And above all, we are staunch opponents of a taste dictatorship.
Tastes are individual and change only slowly.
We see another way of making specialty coffee – with little or much acid – tasty.
1. Less focus on acid in communication
In the beginning, I wrote that the discussions about acidity in coffee kept going in circles.
Maybe it’s because there is sometimes a little too much focus on this topic?
In conversations, it often sounds as if good coffee only exists between the opponent’s acidity and bitterness.
But anyone who has dealt more with the topic knows that there are worlds of taste, complexity, and balance in between.
So why not focus on the body and texture?
This coffee attribute is so special because it’s the only one that hasn’t been learned because we feel it and don’t taste it.
Without any prior knowledge, anyone can feel whether coffee is creamy or watery.
Whether a coffee has a citrus or malic acid is a much more complex matter that requires training.
2. Describe acid differently
When I took part in the Swiss Barista Championship in 2010, I would have described the coffee as “as if it only tasted like acidic toilet cleaner”.
That’s what a somewhat challenged viewer meant after my presentation.
I, who was new to the business at the time, went on defense first because I liked my coffee.
But when I looked at my descriptions again, they were all quite similar.
It was about citrus notes, tangy, “citric”, clementines and citric acid.
If I were to describe the same coffee again today, I would do it significantly differently.
I now know that acid is only part of it, that texture is the focus for me, and similar descriptions are not as precise.
This is how we describe coffee differently today – a simple lever is that we associate more acidic coffees with fruits.
In El Colibri, a Peruvian coffee that we roast as espresso, we find a tartaric acidity, i.e. a tartaric acid.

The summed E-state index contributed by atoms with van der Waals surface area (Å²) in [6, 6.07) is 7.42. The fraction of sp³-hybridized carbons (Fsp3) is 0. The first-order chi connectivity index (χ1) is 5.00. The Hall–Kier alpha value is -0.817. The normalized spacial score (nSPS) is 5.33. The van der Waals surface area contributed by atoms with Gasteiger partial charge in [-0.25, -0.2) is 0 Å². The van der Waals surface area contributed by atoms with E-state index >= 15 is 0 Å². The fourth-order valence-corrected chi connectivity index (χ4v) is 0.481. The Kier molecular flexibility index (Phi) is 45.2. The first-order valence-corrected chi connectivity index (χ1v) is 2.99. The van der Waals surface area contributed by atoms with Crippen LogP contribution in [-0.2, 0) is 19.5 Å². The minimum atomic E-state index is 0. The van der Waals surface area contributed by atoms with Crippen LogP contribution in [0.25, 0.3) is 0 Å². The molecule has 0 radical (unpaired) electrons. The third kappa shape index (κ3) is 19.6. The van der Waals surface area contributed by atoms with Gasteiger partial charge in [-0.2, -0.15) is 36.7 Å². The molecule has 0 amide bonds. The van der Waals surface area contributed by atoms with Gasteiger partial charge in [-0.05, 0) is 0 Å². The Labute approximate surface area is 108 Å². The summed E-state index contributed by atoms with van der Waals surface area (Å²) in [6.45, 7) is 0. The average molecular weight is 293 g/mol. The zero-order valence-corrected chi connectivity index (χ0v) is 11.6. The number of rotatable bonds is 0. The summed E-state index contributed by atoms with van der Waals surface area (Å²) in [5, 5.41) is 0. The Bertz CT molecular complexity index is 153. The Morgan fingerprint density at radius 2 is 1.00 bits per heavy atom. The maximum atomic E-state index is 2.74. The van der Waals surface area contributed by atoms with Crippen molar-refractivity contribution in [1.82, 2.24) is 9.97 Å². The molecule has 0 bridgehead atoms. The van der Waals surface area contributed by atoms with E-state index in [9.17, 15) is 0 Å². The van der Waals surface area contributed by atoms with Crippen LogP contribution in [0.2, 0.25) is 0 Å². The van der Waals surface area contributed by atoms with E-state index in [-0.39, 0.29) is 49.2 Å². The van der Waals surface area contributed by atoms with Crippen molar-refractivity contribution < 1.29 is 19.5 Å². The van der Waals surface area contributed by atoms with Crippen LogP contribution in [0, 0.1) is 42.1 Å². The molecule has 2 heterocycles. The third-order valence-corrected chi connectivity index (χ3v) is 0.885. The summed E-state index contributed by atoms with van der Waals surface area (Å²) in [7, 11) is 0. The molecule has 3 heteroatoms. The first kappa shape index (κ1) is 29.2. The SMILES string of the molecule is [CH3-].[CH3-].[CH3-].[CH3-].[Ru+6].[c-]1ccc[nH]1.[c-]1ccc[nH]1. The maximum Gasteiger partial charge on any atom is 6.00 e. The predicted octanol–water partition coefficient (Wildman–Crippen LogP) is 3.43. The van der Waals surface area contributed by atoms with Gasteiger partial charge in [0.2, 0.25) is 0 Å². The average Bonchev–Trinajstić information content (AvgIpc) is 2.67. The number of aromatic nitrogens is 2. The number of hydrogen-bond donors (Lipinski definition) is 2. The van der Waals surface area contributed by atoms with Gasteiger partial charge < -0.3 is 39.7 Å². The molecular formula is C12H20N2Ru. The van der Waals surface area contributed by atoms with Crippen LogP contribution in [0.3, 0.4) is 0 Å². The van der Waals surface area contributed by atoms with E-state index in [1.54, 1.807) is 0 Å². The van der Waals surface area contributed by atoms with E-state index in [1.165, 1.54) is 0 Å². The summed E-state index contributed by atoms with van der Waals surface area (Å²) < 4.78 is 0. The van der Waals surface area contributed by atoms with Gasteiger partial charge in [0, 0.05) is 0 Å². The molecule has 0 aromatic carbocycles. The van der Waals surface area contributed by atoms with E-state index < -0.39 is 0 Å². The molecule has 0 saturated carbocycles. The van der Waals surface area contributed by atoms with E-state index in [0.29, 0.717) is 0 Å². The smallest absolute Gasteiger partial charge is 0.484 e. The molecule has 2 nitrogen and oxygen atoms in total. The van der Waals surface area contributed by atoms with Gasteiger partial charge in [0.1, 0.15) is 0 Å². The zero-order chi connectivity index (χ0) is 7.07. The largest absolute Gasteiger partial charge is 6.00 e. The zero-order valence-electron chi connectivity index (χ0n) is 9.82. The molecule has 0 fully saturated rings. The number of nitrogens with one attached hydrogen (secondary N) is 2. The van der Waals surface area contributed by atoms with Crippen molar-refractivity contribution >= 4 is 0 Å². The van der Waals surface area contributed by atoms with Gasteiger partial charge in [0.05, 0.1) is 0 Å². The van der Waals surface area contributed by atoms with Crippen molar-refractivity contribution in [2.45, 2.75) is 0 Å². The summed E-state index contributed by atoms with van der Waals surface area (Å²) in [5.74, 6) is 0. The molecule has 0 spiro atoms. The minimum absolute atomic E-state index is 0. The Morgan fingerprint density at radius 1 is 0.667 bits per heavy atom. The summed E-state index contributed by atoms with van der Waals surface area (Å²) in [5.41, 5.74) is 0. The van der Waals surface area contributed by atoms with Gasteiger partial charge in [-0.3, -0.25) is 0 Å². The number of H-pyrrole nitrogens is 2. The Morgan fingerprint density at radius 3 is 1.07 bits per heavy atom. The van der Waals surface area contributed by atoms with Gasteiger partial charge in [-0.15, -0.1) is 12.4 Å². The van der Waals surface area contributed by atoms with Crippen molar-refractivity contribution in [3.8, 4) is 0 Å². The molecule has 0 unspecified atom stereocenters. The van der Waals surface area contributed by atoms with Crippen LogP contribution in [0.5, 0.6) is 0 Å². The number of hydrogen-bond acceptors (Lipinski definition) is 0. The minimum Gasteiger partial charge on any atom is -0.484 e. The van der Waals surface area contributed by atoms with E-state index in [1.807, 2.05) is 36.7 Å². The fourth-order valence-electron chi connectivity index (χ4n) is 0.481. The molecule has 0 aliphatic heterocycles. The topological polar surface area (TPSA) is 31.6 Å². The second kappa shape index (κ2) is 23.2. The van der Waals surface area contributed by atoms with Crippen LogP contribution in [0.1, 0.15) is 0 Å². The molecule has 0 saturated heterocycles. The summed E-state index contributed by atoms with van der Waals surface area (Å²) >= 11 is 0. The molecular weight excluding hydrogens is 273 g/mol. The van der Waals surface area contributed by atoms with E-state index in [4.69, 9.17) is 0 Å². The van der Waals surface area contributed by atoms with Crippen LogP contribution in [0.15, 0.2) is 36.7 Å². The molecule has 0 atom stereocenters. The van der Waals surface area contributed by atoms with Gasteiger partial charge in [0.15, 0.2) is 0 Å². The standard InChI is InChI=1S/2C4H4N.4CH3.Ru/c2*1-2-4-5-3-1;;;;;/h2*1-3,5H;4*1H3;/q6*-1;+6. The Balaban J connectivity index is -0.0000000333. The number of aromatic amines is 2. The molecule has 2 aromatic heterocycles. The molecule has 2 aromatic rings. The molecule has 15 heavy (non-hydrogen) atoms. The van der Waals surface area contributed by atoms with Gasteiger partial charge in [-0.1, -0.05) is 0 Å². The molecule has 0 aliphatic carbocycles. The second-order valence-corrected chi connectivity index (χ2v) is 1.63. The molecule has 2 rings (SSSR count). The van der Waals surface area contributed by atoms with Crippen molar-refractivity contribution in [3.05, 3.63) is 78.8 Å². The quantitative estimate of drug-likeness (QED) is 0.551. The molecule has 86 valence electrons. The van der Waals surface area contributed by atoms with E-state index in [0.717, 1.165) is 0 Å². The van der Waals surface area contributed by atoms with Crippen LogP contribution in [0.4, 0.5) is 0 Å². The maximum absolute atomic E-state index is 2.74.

If we were to describe coffee to a wider audience as having “tartaric acid” in it, that would be more confusing than it helpful.
The association with wine is there, and very few have ever tasted tartaric acid on its own.
So it makes sense to switch to grapes that are full of tartaric acid. The coffee generally has lighter flavors, so we opted for raisins and “white wine-like”.
3. Accept that acidity is just not everyone’s cup of tea
Sounds logical? Maybe, it is still not easy.
Many appreciate specialty coffee for the variety of flavors, for the otherness, for the new sensory experiences, and perhaps the stories behind the coffee.
When I first prepared a specialty espresso for a friend in 2009, the coffee was really very acidic.
Maybe he was very angry, but then I was looking for something different.
Said friend grimaced, looked at me confused, but tried to find something besides this aggressive acid.
The acidity was immediately the focus of the discussion – not the variety, not the roast, not the origin, not the chic branding.
I tried to explain to him why there was acid in it, why it was less intense in other coffees, and why it was positive.
I could never convince him.
At first, I even thought that I had to.
Today he drinks Henrique from us and is incredibly satisfied.
A medium-dark roasted coffee with less acidity.
Doing his thing.
Over the years I have learned that acid is often at the center of discussions in specialty coffees.
So it makes sense for us today to show something more classic, nuttier coffees, or the opposite – extremely aromatic coffees, for example, naturals from Ethiopia.
Coffees that smell so intensely different that we first talk about the aroma, make the wine comparisons, recognize the complexity, and at some point then also talk about the acidity.
Explaining to someone that acidity in coffee can be positive is a difficult approach to explaining specialty coffee.
The arguments – albeit coherent – rarely meet with approval.
But if the focus is on the texture and the aroma, the first hurdle is over.